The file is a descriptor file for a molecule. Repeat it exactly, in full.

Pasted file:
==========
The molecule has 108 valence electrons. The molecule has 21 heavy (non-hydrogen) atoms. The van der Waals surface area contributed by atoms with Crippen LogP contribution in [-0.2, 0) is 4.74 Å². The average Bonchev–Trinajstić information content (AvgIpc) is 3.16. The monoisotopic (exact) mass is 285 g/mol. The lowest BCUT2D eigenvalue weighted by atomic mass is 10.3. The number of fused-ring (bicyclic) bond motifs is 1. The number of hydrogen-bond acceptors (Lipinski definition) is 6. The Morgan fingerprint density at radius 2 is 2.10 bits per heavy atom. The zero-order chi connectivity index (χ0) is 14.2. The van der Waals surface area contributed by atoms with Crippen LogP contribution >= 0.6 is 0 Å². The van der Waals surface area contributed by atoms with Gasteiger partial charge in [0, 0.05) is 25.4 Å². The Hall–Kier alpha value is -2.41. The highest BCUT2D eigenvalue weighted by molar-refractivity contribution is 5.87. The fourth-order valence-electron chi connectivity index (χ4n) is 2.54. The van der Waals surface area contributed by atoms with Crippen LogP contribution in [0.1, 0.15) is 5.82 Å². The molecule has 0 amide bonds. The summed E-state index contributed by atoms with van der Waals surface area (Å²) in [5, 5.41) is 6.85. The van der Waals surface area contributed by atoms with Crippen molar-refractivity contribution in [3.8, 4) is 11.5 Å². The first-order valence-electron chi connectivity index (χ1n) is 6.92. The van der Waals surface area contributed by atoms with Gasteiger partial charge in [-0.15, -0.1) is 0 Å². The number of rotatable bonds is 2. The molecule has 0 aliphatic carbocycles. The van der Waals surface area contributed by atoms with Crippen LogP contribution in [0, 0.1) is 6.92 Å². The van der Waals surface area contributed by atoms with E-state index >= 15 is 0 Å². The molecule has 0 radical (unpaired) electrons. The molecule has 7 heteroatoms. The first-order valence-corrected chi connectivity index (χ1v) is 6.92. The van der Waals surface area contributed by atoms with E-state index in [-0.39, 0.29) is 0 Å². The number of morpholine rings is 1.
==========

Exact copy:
The molecule has 108 valence electrons. The molecule has 21 heavy (non-hydrogen) atoms. The van der Waals surface area contributed by atoms with Crippen LogP contribution in [-0.2, 0) is 4.74 Å². The average Bonchev–Trinajstić information content (AvgIpc) is 3.16. The monoisotopic (exact) mass is 285 g/mol. The lowest BCUT2D eigenvalue weighted by atomic mass is 10.3. The number of fused-ring (bicyclic) bond motifs is 1. The number of hydrogen-bond acceptors (Lipinski definition) is 6. The Morgan fingerprint density at radius 2 is 2.10 bits per heavy atom. The zero-order chi connectivity index (χ0) is 14.2. The van der Waals surface area contributed by atoms with Crippen LogP contribution >= 0.6 is 0 Å². The van der Waals surface area contributed by atoms with Gasteiger partial charge in [0, 0.05) is 25.4 Å². The Hall–Kier alpha value is -2.41. The highest BCUT2D eigenvalue weighted by molar-refractivity contribution is 5.87. The fourth-order valence-electron chi connectivity index (χ4n) is 2.54. The van der Waals surface area contributed by atoms with Crippen LogP contribution in [0.1, 0.15) is 5.82 Å². The molecule has 0 amide bonds. The summed E-state index contributed by atoms with van der Waals surface area (Å²) in [5, 5.41) is 6.85. The van der Waals surface area contributed by atoms with Crippen molar-refractivity contribution in [3.8, 4) is 11.5 Å². The first-order valence-electron chi connectivity index (χ1n) is 6.92. The van der Waals surface area contributed by atoms with Gasteiger partial charge in [-0.15, -0.1) is 0 Å². The number of rotatable bonds is 2. The molecule has 0 aliphatic carbocycles. The van der Waals surface area contributed by atoms with Crippen LogP contribution in [0, 0.1) is 6.92 Å². The van der Waals surface area contributed by atoms with E-state index >= 15 is 0 Å². The molecule has 0 radical (unpaired) electrons. The molecule has 7 heteroatoms. The first-order valence-corrected chi connectivity index (χ1v) is 6.92. The van der Waals surface area contributed by atoms with E-state index in [-0.39, 0.29) is 0 Å². The number of morpholine rings is 1.